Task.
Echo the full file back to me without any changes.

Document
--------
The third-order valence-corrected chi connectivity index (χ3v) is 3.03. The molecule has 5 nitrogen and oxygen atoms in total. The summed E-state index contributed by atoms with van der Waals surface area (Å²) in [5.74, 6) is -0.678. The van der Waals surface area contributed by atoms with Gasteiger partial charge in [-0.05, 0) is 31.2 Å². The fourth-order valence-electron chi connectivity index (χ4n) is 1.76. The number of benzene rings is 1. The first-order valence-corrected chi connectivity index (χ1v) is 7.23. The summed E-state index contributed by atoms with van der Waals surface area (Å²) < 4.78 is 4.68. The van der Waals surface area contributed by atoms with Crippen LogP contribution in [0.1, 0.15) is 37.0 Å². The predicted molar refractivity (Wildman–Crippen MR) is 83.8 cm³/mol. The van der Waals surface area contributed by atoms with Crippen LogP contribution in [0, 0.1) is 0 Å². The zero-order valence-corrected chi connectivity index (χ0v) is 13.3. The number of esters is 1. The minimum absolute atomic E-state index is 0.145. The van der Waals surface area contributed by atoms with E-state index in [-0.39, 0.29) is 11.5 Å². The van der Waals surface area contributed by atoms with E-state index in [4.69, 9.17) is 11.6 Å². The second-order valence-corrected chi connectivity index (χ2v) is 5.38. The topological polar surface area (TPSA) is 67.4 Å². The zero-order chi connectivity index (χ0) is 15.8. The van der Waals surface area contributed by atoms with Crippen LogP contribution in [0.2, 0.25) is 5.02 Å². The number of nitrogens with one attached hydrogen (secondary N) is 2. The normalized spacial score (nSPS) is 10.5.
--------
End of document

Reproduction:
The third-order valence-corrected chi connectivity index (χ3v) is 3.03. The molecule has 5 nitrogen and oxygen atoms in total. The summed E-state index contributed by atoms with van der Waals surface area (Å²) in [5.74, 6) is -0.678. The van der Waals surface area contributed by atoms with Gasteiger partial charge in [-0.05, 0) is 31.2 Å². The fourth-order valence-electron chi connectivity index (χ4n) is 1.76. The number of benzene rings is 1. The first-order valence-corrected chi connectivity index (χ1v) is 7.23. The summed E-state index contributed by atoms with van der Waals surface area (Å²) < 4.78 is 4.68. The van der Waals surface area contributed by atoms with Crippen LogP contribution in [0.1, 0.15) is 37.0 Å². The predicted molar refractivity (Wildman–Crippen MR) is 83.8 cm³/mol. The van der Waals surface area contributed by atoms with Crippen LogP contribution in [0, 0.1) is 0 Å². The zero-order valence-corrected chi connectivity index (χ0v) is 13.3. The number of esters is 1. The minimum absolute atomic E-state index is 0.145. The van der Waals surface area contributed by atoms with E-state index in [-0.39, 0.29) is 11.5 Å². The van der Waals surface area contributed by atoms with E-state index in [4.69, 9.17) is 11.6 Å². The second-order valence-corrected chi connectivity index (χ2v) is 5.38. The topological polar surface area (TPSA) is 67.4 Å². The zero-order chi connectivity index (χ0) is 15.8. The van der Waals surface area contributed by atoms with Crippen LogP contribution in [0.2, 0.25) is 5.02 Å². The number of nitrogens with one attached hydrogen (secondary N) is 2. The normalized spacial score (nSPS) is 10.5.